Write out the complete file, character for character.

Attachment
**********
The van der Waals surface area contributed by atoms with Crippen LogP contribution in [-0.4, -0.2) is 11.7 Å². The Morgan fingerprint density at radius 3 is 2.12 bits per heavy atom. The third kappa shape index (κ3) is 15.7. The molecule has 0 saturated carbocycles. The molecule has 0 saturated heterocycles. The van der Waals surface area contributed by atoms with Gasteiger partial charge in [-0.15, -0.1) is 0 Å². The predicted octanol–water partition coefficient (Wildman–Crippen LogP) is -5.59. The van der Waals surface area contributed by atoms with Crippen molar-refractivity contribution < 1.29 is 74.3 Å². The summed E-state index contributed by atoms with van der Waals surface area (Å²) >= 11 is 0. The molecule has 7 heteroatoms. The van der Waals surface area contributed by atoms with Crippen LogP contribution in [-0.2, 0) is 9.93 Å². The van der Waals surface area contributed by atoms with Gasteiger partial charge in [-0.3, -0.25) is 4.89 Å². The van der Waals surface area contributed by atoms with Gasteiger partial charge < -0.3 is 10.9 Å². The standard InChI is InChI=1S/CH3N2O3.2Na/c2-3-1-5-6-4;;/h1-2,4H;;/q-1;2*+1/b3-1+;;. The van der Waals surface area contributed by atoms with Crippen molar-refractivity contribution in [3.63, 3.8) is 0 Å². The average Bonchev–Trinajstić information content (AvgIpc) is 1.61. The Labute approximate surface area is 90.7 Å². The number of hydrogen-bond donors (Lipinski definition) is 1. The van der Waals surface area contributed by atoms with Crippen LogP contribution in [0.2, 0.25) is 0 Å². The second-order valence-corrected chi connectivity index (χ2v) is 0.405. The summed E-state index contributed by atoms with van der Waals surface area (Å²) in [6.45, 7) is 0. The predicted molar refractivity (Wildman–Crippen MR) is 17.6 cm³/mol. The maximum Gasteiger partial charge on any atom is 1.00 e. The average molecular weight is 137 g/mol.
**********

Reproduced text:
The van der Waals surface area contributed by atoms with Crippen LogP contribution in [-0.4, -0.2) is 11.7 Å². The Morgan fingerprint density at radius 3 is 2.12 bits per heavy atom. The third kappa shape index (κ3) is 15.7. The molecule has 0 saturated carbocycles. The molecule has 0 saturated heterocycles. The van der Waals surface area contributed by atoms with Gasteiger partial charge in [-0.15, -0.1) is 0 Å². The predicted octanol–water partition coefficient (Wildman–Crippen LogP) is -5.59. The van der Waals surface area contributed by atoms with Crippen molar-refractivity contribution < 1.29 is 74.3 Å². The summed E-state index contributed by atoms with van der Waals surface area (Å²) >= 11 is 0. The molecule has 7 heteroatoms. The van der Waals surface area contributed by atoms with Crippen LogP contribution in [-0.2, 0) is 9.93 Å². The van der Waals surface area contributed by atoms with Gasteiger partial charge in [-0.3, -0.25) is 4.89 Å². The van der Waals surface area contributed by atoms with Gasteiger partial charge < -0.3 is 10.9 Å². The standard InChI is InChI=1S/CH3N2O3.2Na/c2-3-1-5-6-4;;/h1-2,4H;;/q-1;2*+1/b3-1+;;. The van der Waals surface area contributed by atoms with Crippen molar-refractivity contribution in [3.63, 3.8) is 0 Å². The average Bonchev–Trinajstić information content (AvgIpc) is 1.61. The Labute approximate surface area is 90.7 Å². The number of hydrogen-bond donors (Lipinski definition) is 1. The van der Waals surface area contributed by atoms with Crippen LogP contribution in [0.2, 0.25) is 0 Å². The second-order valence-corrected chi connectivity index (χ2v) is 0.405. The summed E-state index contributed by atoms with van der Waals surface area (Å²) in [6.45, 7) is 0. The predicted molar refractivity (Wildman–Crippen MR) is 17.6 cm³/mol. The maximum Gasteiger partial charge on any atom is 1.00 e. The average molecular weight is 137 g/mol.